"Digger" McQuade, one half of the KSTD's "Digger" McQuade & The Amateur Erotic Fanfic Cover Illustrator Morning Drive-Time Bonanza, had this to say: "Well, I don’t know what Freddy Fleaballs [he means FBI Special Agent Lewis] was talking about, but sakes alive man! We still haven't got a 'caller to holler' for tickets to the "Nephews of Blue-Collar Comedians" Boatcruise we're puttin' on down at the lake [Sanderson's Quarry]!"

The only thing left to ask is, "Why is this getting written about in TMT's news section?" Well, it does have a tangential music/radio connection. You also got to read a story with the word "galouts" in it. And it's fun to hear about sleazebags getting their just desserts, isn't it? You know, that actually wasn't so painful to sit through and write. Maybe if I was wrong about this story, I'm wrong about the new-fangled Bazooka Joe comics too?

"I'm Bazooka Joe and I'm

extra cool

while I'm in or out of school.

My girlfriend Zena thinks

I'm fine

I dig her, too! So glad

she's mine!"

"I like to play a trick or joke

and jive some unsuspecting

folk!

It's good to laugh,

so be our guest.

Join the Bazooka

blow-out fest!"

Nope. That's still garbage.

Crispy Christian Tea Time! The Robot Ate Me LIVE!

I'd rather move on with the world and quit living in the past. Last Friday night, I had this brilliant idea to try to contact the man behind The Robot Ate Me, Ryland Bouchard, and see how he felt about playing TMT's fake fest this summer. Would he be pissed at us or in tears over the hoax? Who knows? But one thing is for sure: My plan fell through. Although I would still hope that Bouchard got a kick out of the whole thing, TRAM (is that an official abbreviation?) will be touring like a motherfucker this summer. The TMT staff would love to make it to a show to apologize and fraternize, but unfortunately for the rest of our lives, we will be bombarded with many pestilential class-action lawsuits. Looks like the robot ate us this time around.

Nonetheless, I strongly encourage everyone to support Bouchard and his twisted-but-pleasing way of bringing forth music to masses of ears. Still riding off the success of Good World, Bouchard will be touring all of this good land called America. I'll admit Bouchard's lo-fi "splendorific" music has inspired me over the years. If I'm ever frustrated with living in the United States, I always have my own personal musical creations that take me to a whole other place. That's exactly what Bouchard does for me. I'm on cloud 15. I know some people are like, "Well, if you don't like America then you can get the fuck out!" Folks, that is simply not true. I abhor our freedom when we use it to make pointless YouTube videos with Mentos and Diet Coke, but I couldn't leave if I tried. Living in the United States for some is just like going to Wal-Mart. Nobody wants to be at Wal-Mart, but they always end up there anyway.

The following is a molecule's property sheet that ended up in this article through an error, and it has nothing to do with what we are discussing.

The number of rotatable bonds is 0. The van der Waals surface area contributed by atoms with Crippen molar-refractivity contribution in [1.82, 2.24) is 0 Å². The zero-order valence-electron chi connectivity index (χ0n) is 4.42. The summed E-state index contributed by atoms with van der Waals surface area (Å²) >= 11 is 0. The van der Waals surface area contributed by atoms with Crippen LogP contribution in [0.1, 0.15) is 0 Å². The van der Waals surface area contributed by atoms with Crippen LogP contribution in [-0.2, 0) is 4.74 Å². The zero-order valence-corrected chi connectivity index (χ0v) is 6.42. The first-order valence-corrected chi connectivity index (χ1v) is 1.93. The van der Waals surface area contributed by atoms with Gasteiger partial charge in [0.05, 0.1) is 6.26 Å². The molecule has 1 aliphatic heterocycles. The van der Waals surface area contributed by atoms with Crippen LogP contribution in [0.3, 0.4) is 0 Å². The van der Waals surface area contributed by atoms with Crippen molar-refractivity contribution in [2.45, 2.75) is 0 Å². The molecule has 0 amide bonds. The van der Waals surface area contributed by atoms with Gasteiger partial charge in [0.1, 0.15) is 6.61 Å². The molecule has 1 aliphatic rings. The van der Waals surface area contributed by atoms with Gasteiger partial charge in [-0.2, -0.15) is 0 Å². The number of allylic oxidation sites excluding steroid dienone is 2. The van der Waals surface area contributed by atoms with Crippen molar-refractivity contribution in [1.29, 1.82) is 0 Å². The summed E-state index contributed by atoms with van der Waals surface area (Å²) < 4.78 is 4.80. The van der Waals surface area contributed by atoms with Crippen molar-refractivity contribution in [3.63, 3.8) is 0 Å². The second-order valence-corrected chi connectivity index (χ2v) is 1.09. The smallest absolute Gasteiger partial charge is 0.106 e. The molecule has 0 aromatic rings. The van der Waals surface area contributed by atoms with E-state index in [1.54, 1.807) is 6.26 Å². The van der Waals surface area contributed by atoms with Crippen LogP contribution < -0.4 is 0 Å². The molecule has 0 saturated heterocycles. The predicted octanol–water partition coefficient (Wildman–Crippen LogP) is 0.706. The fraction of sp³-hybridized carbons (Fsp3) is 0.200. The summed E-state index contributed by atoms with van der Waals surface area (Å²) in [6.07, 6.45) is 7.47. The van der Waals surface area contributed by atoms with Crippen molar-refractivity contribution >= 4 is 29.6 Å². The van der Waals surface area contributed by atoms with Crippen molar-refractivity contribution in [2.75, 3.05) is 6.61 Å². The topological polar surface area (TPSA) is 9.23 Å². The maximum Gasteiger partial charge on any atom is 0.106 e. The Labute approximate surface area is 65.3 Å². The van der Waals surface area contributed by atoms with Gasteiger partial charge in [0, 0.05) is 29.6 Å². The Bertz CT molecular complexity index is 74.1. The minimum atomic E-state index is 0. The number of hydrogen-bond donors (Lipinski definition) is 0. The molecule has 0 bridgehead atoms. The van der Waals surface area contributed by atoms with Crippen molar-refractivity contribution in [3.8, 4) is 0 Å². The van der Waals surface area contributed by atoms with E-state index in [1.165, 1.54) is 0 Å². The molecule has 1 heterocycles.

My point is that The Robot Ate Me is as American as vaginal irrigation, thus sparking the imaginations of creative little boys all over. So do as Emceegreg tells you to, and go see TRAM. I know what's cool, and you're not cool if you don't listen to me. There will be many sick beats and good times had. What more could you ask for?

Bicentennial Man was a bad robot movie; tourdates:

Next Week On Battles!

Scene: The Battles family home. Ian, the dad, is trying to read his paper, but he's having trouble -- his kids, John and Dave, are fighting!

John: Quit it!

Dave: Quit it!

John: Quit it!

Dave: Quit it!

Ian: Why don't ya both quit it! [Laughter. John and Dave both look at Ian with big puppy dog eyes.]

Ian: Aw, I can't stay mad at you two! [They climb into his lap. Just then, Tyondai walks in with the groceries. Applause.]

Tyondai: Hi honey, I'm home!

John and Dave: Mom!! [They climb off their dad and leap at Tyondai. Ian mugs at the camera, as if to say: What's a guy to do?]

Tyondai: Honey, I was thinking... Seeing as we're releasing a new album and everything, why don't we extend that tour? Just a little bit?

Ian: Didn't we tour last year? [Laughter]

Tyondai: Oh, yes, but there are soooo many places I want to see in Europe! Places with romance! Adventure! Places like Bielefeld! Sheffield! Birmingham! [Laughter]

Ian: I don't know... It all sounds expensive.

Tyondai: Would a bottle of your favorite cooking sherry help change your mind? [He pulls a bottle, wrapped in brown paper, out of his grocery bag. Ian's face lights up.]

Ian: Oh, all right then.

John and Dave: Hooray! A tour! A tour!

Tyondai: I love you, darling.

Ian: I love you, too. [They kiss.] Just let me get my shoes. [He puts them on.] Alright, who put shaving foam in my shoes? [Uproarious laughter. John and Dave look innocent. Ian mugs at the camera, as if to say: What's a guy to do?]